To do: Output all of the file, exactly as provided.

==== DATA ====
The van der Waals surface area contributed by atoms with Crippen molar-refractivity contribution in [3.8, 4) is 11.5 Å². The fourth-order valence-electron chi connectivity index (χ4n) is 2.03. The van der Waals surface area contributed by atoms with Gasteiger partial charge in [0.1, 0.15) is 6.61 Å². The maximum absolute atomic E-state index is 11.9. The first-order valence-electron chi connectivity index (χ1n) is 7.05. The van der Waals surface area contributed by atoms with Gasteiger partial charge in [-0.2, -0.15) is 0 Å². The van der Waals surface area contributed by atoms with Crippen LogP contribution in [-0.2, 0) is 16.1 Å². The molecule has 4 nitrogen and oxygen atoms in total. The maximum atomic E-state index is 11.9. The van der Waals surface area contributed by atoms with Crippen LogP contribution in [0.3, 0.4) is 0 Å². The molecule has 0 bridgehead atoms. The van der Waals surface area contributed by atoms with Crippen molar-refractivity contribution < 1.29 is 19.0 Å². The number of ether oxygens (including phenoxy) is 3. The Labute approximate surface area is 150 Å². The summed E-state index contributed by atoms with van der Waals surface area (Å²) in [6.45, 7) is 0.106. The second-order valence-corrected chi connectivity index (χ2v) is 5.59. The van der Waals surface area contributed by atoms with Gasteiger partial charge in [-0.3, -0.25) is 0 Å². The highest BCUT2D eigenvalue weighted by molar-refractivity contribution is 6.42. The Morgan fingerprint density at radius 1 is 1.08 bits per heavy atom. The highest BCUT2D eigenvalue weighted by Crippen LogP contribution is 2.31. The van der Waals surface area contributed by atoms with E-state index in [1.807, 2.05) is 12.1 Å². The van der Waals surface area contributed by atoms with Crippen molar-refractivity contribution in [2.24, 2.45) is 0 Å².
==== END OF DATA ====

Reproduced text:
The van der Waals surface area contributed by atoms with Crippen molar-refractivity contribution in [3.8, 4) is 11.5 Å². The fourth-order valence-electron chi connectivity index (χ4n) is 2.03. The van der Waals surface area contributed by atoms with Gasteiger partial charge in [0.1, 0.15) is 6.61 Å². The maximum absolute atomic E-state index is 11.9. The first-order valence-electron chi connectivity index (χ1n) is 7.05. The van der Waals surface area contributed by atoms with Gasteiger partial charge in [-0.2, -0.15) is 0 Å². The van der Waals surface area contributed by atoms with Crippen LogP contribution in [-0.2, 0) is 16.1 Å². The molecule has 4 nitrogen and oxygen atoms in total. The maximum atomic E-state index is 11.9. The van der Waals surface area contributed by atoms with Crippen LogP contribution in [0.3, 0.4) is 0 Å². The molecule has 0 bridgehead atoms. The van der Waals surface area contributed by atoms with Crippen molar-refractivity contribution < 1.29 is 19.0 Å². The number of ether oxygens (including phenoxy) is 3. The Labute approximate surface area is 150 Å². The summed E-state index contributed by atoms with van der Waals surface area (Å²) in [6.45, 7) is 0.106. The second-order valence-corrected chi connectivity index (χ2v) is 5.59. The van der Waals surface area contributed by atoms with Gasteiger partial charge in [-0.3, -0.25) is 0 Å². The highest BCUT2D eigenvalue weighted by molar-refractivity contribution is 6.42. The Morgan fingerprint density at radius 1 is 1.08 bits per heavy atom. The highest BCUT2D eigenvalue weighted by Crippen LogP contribution is 2.31. The van der Waals surface area contributed by atoms with E-state index in [1.807, 2.05) is 12.1 Å². The van der Waals surface area contributed by atoms with Crippen molar-refractivity contribution in [2.24, 2.45) is 0 Å².